Okokuzithokozisa okubandakanya utshwala e-Singapore
As an experience host, you get to share your passion with travellers from around the world. This article can help you share your passion responsibly. You design and control your experience listing, what service you offer, when and where you host, and what you charge. It is your responsibility to be aware of and comply with all legal and regulatory requirements when hosting your experience.
You can use this article as a starting point for learning about local laws or regulations that may apply to your experience, but it doesn’t constitute legal or tax advice. We’re also not responsible for the reliability or accuracy of the sources we’ve linked to, so we encourage you to double-check the sources and seek your own legal advice. We don’t update this information in real time, so you should always confirm that the laws or procedures haven’t changed recently.
This page contains information about responsible hosting in Singapore. We also have articles that contain general information about hosting experiences anywhere in the world, which you can find in the Responsible hosting section of our Help Center.
Alcohol guidelines for experiences in Singapore
If you are considered to be supplying alcohol to your guests, you will need to have a liquor licence under the Liquor Control (Supply and Consumption) Act 2015. You should be aware that there is potential criminal liability for failure to obtain a liquor licence which may include financial penalties and/or jail. Where licensed premises are specified in the liquor licence, the liquor licence only allows you to supply alcohol at the licensed premise(s).
It may be necessary to have registered a business with the Accounting and Corporate Regulatory Authority (ACRA) in order to apply for a liquor licence. You can find out more information on liquor licences and the application process at the Singapore Police Force website on liquor licence.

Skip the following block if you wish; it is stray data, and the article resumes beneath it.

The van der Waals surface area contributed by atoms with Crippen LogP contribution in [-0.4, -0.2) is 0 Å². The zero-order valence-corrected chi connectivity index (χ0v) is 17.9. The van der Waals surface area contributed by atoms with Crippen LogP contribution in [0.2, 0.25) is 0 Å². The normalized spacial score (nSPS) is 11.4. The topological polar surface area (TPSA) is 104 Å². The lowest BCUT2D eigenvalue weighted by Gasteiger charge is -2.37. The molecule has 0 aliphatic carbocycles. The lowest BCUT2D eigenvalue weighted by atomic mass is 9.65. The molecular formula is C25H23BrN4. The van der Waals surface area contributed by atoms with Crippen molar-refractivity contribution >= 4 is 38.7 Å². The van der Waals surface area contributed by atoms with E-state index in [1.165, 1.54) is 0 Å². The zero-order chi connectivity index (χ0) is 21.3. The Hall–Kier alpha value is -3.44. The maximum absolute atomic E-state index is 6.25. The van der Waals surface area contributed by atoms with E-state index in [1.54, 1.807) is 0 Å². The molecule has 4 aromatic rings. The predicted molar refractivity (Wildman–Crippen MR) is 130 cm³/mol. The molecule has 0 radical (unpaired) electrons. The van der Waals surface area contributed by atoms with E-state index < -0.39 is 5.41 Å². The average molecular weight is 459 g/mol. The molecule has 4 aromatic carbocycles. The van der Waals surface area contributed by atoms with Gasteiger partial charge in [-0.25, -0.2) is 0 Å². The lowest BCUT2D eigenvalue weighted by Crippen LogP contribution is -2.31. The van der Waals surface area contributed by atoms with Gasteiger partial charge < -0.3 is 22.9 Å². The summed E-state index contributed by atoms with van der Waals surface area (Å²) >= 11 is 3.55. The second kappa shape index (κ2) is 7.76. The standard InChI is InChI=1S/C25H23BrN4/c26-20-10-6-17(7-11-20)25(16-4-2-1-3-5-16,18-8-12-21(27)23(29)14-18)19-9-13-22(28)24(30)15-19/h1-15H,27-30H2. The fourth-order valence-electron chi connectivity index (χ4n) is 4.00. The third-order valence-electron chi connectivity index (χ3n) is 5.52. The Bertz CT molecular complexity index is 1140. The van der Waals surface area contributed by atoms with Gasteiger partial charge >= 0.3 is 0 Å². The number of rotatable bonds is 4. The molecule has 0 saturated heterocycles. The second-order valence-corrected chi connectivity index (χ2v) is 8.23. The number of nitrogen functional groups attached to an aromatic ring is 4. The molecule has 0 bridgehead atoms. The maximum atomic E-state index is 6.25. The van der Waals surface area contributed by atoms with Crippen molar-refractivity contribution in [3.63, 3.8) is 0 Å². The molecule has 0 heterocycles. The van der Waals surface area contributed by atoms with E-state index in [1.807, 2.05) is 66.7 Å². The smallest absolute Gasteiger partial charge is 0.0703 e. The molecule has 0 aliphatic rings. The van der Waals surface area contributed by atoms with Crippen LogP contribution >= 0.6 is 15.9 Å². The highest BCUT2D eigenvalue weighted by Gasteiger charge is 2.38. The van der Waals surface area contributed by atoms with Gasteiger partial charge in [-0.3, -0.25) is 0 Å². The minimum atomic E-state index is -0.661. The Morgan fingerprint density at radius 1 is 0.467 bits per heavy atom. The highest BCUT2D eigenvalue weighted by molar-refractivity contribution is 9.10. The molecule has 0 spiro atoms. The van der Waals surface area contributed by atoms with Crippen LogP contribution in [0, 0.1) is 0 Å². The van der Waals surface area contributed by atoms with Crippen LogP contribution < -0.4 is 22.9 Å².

Serving alcohol to your guests is generally a tricky area, even if you sell the alcohol at cost (without a mark-up), so we encourage you to check with the liquor licensing unit of the Singapore Police Force or speak to your lawyer to make sure you are following the laws.
Additionally, you may also wish to consider if the selling of alcohol renders your premises a “Food Establishment” which requires a Food Shop licence under the Environmental Public Health Act (“EPHA”). Under the EPHA, “food” includes drinks and a “food establishment” refers to any place or premises used for the sale, or for the preparation or manufacture for sale of food for human consumption. For more details see the guide on Experiences involving food in Singapore.
If your experience takes place at a bar, you are unlikely to run afoul of the liquor licensing requirement so long as you do not supply alcohol to your guests, the bar holds a liquor licence and the experience takes place during the trading hours permitted by the licence.
You may not require a liquor licence nor a Food Shop licence if your experience is BYOB or guests bring their own food, but we encourage you to confirm your position with the Singapore Food Agency and the liquor licensing unit of the Singapore Police Force.
Brewing your own alcohol
Under the Customs (Home-Brewing of Fermented Liquors) (Exemption) Order, home-brewers can make their own beer and other fermented liquors for their personal use, and not for sale, if they fulfil the following conditions:
- the home-brewer is 18 years old and above
- the manufacture of liquor is by fermentation and not by distillation
- the amount of liquor manufactured does not exceed –
- (i) in relation to beer, 30 litres per household of the person per month
- (ii) in relation to any other fermented liquor, 30 litres in total of all such liquors per household of the person per month
- the manufacturing activities do not create a nuisance to the public or degrade the environment
- the home-brewing is carried out at the home of the individual, and it could be a HDB flat or private property
You can teach guests how to brew beer or other fermented liquors as long as you comply with the above conditions. If you do not fulfil the above conditions, you will be considered to be engaging in commercial manufacturing of dutiable goods and will require a manufacturing licence under the Customs Act. More information can be found on the Singapore Customs website.
Additionally, if you intend to supply your self brewed/produced beer or other fermented liquors to any Guests, you will also need to have a liquor licence.
Please also note that you should ensure that all the guests are of the minimum legal drinking age (currently 18 years and over).